Table of Contents
- Definition of Partnership
- Benefits of Partnerships for NGO’s
- Drivers of partnerships & Collaborations among NGOs in South Sudan
Definition of Partnership
Partnerships can be defined as inter-organizational relationships in which actors from two or more spheres of society (state, market and civil society) are involved in a collaborative process through which these actors strive for a jointly defined goal. Partnerships can be formed between businesses and NGOs, business and government, NGOs and other civil society members/communities or government and communities to address an issue common to both parties and for mutual benefits to the parties – partnerships add value to all the parties involved. Businesses may also engage directly with communities, but in practice, NGOs often broker or serve as liaisons between businesses and communities.
Benefits of Partnerships for NGO’s
- Sharing of resources, realizing economies of scale and exploiting synergies leads to greater efficiencies
- Improved effectiveness. This is due to the sum total of experiences and broader thinking. The solutions have a wider buy-in also.
- There is increased cross-learning and therefore capacity development among partners through cross pollination of expertise.
- Improved collaboration resulting in organizations avoiding duplication of efforts and also re-inventing the wheel.
- Multiple resources at the disposal of organizations.
- Ability to deal with complex situations that require coordinated efforts from multiple organizations / communities.
- Combining different essential resources can bring essential non-purchasable resources (e.g. social capital, access to health system) to the table.
- Innovation: diversity of partners leads to more innovative approaches.
- Sustainability and scale: Potential for taking viable models to scale or be mainstreamedx. There is a more effective advocacy – the more you are, the louder and important/ relevant your voice becomes.
Drivers of partnerships & Collaborations among NGOs in South Sudan
a) Reduction in Funding
The funding for the humanitarian needs in South Sudan has decreased from a high of US$2.02 Billion in 2014 to US1.5 Billion in 2017. For the year 2018, $800 Million has been received as at August 2018, representing 41.3% of the 2018 appeal funding / requirement of US$ 1.7 Billion. This reduction in funding has led to bilateral and multilateral donors and governments looking into ways of achieving more impact at lesser cost, and partnerships especially with local organizations has been mooted as one of the ways in which this could be achieved.
b) Grand Bargain Commitments
The Grand Bargain is a set of commitments made by fifteen of the largest donors and fifteen of the largest aid organizations at the World Humanitarian Summit in May 2016. The commitments include instituting mutually reinforcing reforms aimed at better serving people in need. The key among these commitments is giving more money directly to frontline responders and local actors, localizing humanitarian preparedness and response. This means reallocation of resources in the international aid system towards national and local NGOs and first line responders. The major donors in South Sudan have all embraced these Grand Bargain commitments as shown in their annual strategies. They are therefore pushing the national NGO’s to go into partnerships with national/ local NGO’s to ensure that more funding is channeled to such.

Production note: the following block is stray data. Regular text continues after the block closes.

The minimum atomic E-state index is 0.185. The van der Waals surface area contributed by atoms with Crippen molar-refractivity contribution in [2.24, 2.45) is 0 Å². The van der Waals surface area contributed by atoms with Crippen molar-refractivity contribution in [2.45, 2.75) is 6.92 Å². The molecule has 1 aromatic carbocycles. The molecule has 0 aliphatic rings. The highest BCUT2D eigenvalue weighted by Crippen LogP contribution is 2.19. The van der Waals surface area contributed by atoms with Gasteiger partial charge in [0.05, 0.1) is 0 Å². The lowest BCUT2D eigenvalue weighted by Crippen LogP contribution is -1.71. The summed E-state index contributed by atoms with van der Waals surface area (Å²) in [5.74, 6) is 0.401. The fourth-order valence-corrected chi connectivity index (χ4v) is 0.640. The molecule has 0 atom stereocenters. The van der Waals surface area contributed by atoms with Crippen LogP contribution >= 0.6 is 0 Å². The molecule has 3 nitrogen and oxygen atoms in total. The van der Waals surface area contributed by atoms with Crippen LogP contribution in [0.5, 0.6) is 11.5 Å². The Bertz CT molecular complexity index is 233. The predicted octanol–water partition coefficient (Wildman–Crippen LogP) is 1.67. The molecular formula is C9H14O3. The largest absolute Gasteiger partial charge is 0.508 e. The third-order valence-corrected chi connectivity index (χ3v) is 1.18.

Subsidiarity refers to a situation where those close to a problem are better placed to solve it and in this case the need for local NGOs to support communities since they have knowledge of these communities. International NGO’s face increasing access constraints to their work in South Sudan. This has affected their ability to access the vulnerable at the lowest level. The access constraints are primarily due to
- Challenging physical environment – almost 60% of the country is cut off during the rainy season. This means that road access in key locations of humanitarian response is minimal or impossible from July until December (and in some cases longer)
- Insecurity – While parts of the country have stabilized, the overall security situation in South Sudan remains volatile. Particularly in Jonglei, Unity, Upper Nile and Lakes states, humanitarian actors report regular suspensions of humanitarian activities or the temporary withdrawal of staff due to fighting between armed groups.
- Bureaucratic impediments – There has been a significant increase in bureaucratic impediments key of which is the increase in the cost of work permit and travel visas and delays in issuance of the same to foreign humanitarian workers (from $100 per year to the current $4,000 per year).
The government is also demanding that certain posts be nationalized. Many state governments and their county governments have also introduced fees and taxes – from employee income tax, to tax/ fees on vehicle rental and road use, as well as price controls for items required for humanitarian purposes, such as wooden poles. These measures have sometimes been coupled with tight restrictions on UN and NGO hiring and procurement procedures, including insistence on hiring or contracting within the county or state, and participation by the authorities in recruitment. Attempts to question or resist these demands have been met with violence or expulsion.The local/ national NGO’s do not face such constraints as detailed above and this makes them suitable as front line responders in most emergencies and interventions.